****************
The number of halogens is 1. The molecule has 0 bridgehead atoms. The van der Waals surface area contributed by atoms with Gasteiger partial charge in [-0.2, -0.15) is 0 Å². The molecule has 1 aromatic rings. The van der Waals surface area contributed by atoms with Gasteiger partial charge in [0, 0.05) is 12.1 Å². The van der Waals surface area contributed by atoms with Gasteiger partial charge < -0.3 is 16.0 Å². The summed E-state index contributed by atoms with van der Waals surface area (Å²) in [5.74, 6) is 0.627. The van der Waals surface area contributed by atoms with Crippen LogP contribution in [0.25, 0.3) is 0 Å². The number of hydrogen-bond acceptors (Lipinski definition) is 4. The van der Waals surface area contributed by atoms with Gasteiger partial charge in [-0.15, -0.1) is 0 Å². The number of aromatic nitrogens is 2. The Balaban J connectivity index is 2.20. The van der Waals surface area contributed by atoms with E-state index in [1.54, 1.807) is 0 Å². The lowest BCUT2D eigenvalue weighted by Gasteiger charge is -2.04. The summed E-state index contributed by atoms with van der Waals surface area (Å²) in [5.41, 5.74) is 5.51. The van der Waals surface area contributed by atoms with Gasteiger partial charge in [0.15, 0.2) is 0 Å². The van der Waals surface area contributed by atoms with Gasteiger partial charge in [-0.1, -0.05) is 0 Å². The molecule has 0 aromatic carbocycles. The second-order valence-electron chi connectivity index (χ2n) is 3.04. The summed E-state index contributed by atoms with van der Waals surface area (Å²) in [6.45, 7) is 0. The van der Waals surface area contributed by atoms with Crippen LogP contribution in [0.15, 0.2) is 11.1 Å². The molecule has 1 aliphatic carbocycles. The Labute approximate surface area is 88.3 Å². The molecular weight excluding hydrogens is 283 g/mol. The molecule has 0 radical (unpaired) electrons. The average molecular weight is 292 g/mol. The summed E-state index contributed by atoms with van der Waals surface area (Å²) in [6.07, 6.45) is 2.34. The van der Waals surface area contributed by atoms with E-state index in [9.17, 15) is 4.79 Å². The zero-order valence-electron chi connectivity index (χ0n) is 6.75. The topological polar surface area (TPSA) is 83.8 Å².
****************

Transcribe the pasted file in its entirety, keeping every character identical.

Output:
The number of halogens is 1. The molecule has 0 bridgehead atoms. The van der Waals surface area contributed by atoms with Gasteiger partial charge in [-0.2, -0.15) is 0 Å². The molecule has 1 aromatic rings. The van der Waals surface area contributed by atoms with Gasteiger partial charge in [0, 0.05) is 12.1 Å². The van der Waals surface area contributed by atoms with Gasteiger partial charge < -0.3 is 16.0 Å². The summed E-state index contributed by atoms with van der Waals surface area (Å²) in [5.74, 6) is 0.627. The van der Waals surface area contributed by atoms with Crippen LogP contribution in [0.25, 0.3) is 0 Å². The number of hydrogen-bond acceptors (Lipinski definition) is 4. The van der Waals surface area contributed by atoms with Gasteiger partial charge in [-0.15, -0.1) is 0 Å². The number of aromatic nitrogens is 2. The Balaban J connectivity index is 2.20. The van der Waals surface area contributed by atoms with E-state index in [1.54, 1.807) is 0 Å². The lowest BCUT2D eigenvalue weighted by Gasteiger charge is -2.04. The summed E-state index contributed by atoms with van der Waals surface area (Å²) in [5.41, 5.74) is 5.51. The van der Waals surface area contributed by atoms with Gasteiger partial charge in [0.15, 0.2) is 0 Å². The van der Waals surface area contributed by atoms with Gasteiger partial charge in [-0.1, -0.05) is 0 Å². The molecule has 0 aromatic carbocycles. The second-order valence-electron chi connectivity index (χ2n) is 3.04. The summed E-state index contributed by atoms with van der Waals surface area (Å²) in [6.45, 7) is 0. The van der Waals surface area contributed by atoms with Crippen LogP contribution in [0.15, 0.2) is 11.1 Å². The molecule has 1 aliphatic carbocycles. The Labute approximate surface area is 88.3 Å². The molecular weight excluding hydrogens is 283 g/mol. The molecule has 0 radical (unpaired) electrons. The average molecular weight is 292 g/mol. The summed E-state index contributed by atoms with van der Waals surface area (Å²) in [6.07, 6.45) is 2.34. The van der Waals surface area contributed by atoms with E-state index in [9.17, 15) is 4.79 Å². The zero-order valence-electron chi connectivity index (χ0n) is 6.75. The topological polar surface area (TPSA) is 83.8 Å².